Author: Okoro Ogochukwu Grace
Department: Botany
Affiliation: Nnamdi Azikiwe University Awka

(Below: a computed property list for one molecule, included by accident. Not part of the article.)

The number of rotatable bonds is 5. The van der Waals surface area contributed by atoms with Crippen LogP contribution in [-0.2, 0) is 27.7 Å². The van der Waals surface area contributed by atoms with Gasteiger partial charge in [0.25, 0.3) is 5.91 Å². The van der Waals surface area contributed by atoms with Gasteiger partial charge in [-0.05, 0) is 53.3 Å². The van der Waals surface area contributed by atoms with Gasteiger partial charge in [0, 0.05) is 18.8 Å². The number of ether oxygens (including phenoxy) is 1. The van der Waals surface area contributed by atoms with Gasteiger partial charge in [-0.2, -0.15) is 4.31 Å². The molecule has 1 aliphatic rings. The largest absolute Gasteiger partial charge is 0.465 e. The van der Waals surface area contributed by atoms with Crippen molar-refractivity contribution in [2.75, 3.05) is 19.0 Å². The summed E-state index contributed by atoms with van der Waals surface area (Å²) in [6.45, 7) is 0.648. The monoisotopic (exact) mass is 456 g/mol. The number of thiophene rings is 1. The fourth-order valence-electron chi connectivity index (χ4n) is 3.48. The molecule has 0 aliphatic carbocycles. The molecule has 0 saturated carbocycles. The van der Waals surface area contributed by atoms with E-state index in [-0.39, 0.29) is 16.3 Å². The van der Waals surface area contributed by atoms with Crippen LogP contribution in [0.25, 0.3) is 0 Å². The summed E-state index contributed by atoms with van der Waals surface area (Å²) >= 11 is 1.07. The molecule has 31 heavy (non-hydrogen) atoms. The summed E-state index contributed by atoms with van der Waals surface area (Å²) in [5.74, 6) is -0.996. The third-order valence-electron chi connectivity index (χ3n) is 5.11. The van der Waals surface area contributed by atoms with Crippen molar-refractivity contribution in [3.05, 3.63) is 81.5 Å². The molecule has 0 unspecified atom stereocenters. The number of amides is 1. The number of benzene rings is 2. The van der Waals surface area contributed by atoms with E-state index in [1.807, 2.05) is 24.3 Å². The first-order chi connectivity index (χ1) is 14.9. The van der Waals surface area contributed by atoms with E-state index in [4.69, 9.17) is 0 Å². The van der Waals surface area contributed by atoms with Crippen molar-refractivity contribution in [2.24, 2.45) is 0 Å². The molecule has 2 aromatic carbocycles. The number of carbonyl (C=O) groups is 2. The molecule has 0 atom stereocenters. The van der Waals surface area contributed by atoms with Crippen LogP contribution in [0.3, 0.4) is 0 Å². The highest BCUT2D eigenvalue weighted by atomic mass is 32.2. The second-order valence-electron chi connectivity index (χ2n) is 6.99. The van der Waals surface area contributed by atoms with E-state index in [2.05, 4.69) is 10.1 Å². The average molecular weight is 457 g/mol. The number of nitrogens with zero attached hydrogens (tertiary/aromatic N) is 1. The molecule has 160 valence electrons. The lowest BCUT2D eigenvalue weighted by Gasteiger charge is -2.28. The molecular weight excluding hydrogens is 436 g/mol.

This study examined the ecological characterization and human impact assessment on a watershed in Awka, Anambra State. The study site was situated along a perennial stream which was 1490 m long with an average width of 3 m.The study site was divided into three segments (head, middle and tail), these segments were further sub divided into two aspects, that is, left (WEST) and right (EAST) hand side of the stream. At each segment and aspect, sampling of plant species was conducted using quadrat method to determine species abundance and species diversity. Soil samples at three depths (10 cm, 30 cm and 50 cm) were also collected in each segment and aspect to determine the soil pH and microorganisms. The various land use practices on the watershed were also noted by segment and aspect. In data computation, the importance value index was used to determine the species abundance while Shannon Weiner index of diversity was used to determine the species diversity of the watershed. In statistical analysis, the Analysis of Variance (one-way, two-ways and three-ways) and regression analysis were utilized. The findings of the study show that nearly all parts of the watershed were disturbed through human activities ranging from wood lumbering, farming and construction although the intensity varied across segments. The study showed also that with respect to segment, the species diversity of the watershed is higher at the head segment (0.81) and lower at the tail segment (0.72). Also with respect with aspect, the study revealed that the species diversity is higher towards the left aspect (0.68) than the right aspect (0.66). With respect to soil analysis, there was significant difference in the number of microorganisms and pH between soil depth aspect and segment (in three way interaction model). The study shows a negative significant relationship between land use pattern in the watershed and soil pH, microorganisms and species diversity. The study further showed a positive relationship between species diversity, soil pH and microorganisms.

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